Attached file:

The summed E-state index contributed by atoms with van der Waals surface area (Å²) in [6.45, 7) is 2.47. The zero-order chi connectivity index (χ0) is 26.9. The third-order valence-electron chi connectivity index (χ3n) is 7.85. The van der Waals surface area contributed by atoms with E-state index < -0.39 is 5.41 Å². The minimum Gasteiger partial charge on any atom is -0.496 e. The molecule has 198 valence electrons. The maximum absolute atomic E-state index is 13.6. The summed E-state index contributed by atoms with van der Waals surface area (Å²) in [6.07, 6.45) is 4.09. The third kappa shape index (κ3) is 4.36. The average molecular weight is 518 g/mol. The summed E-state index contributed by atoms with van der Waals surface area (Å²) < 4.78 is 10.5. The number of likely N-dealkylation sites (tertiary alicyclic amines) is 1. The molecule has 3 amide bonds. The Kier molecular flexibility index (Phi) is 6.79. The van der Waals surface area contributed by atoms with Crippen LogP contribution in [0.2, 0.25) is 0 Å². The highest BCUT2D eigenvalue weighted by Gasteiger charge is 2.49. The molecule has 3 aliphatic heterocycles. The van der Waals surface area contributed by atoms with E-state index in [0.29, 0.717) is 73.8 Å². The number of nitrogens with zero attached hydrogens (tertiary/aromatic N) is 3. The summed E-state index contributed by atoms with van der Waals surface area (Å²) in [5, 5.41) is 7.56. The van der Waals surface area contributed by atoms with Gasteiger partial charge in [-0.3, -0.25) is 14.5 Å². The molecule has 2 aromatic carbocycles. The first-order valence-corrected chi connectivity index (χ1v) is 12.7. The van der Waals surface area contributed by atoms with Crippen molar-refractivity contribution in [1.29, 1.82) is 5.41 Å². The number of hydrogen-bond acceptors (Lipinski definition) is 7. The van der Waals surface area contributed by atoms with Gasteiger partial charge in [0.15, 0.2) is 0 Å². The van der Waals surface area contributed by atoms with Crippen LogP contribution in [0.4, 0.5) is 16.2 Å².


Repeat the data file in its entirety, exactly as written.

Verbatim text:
The summed E-state index contributed by atoms with van der Waals surface area (Å²) in [6.45, 7) is 2.47. The zero-order chi connectivity index (χ0) is 26.9. The third-order valence-electron chi connectivity index (χ3n) is 7.85. The van der Waals surface area contributed by atoms with E-state index < -0.39 is 5.41 Å². The minimum Gasteiger partial charge on any atom is -0.496 e. The molecule has 198 valence electrons. The maximum absolute atomic E-state index is 13.6. The summed E-state index contributed by atoms with van der Waals surface area (Å²) in [6.07, 6.45) is 4.09. The third kappa shape index (κ3) is 4.36. The average molecular weight is 518 g/mol. The summed E-state index contributed by atoms with van der Waals surface area (Å²) < 4.78 is 10.5. The number of likely N-dealkylation sites (tertiary alicyclic amines) is 1. The molecule has 3 amide bonds. The Kier molecular flexibility index (Phi) is 6.79. The van der Waals surface area contributed by atoms with Crippen LogP contribution in [0.2, 0.25) is 0 Å². The highest BCUT2D eigenvalue weighted by Gasteiger charge is 2.49. The molecule has 3 aliphatic heterocycles. The van der Waals surface area contributed by atoms with E-state index in [0.29, 0.717) is 73.8 Å². The number of nitrogens with zero attached hydrogens (tertiary/aromatic N) is 3. The summed E-state index contributed by atoms with van der Waals surface area (Å²) in [5, 5.41) is 7.56. The van der Waals surface area contributed by atoms with Gasteiger partial charge in [-0.3, -0.25) is 14.5 Å². The molecule has 2 aromatic carbocycles. The first-order valence-corrected chi connectivity index (χ1v) is 12.7. The van der Waals surface area contributed by atoms with Crippen molar-refractivity contribution in [1.29, 1.82) is 5.41 Å². The number of hydrogen-bond acceptors (Lipinski definition) is 7. The van der Waals surface area contributed by atoms with Gasteiger partial charge in [0.15, 0.2) is 0 Å². The van der Waals surface area contributed by atoms with Crippen LogP contribution in [0.4, 0.5) is 16.2 Å².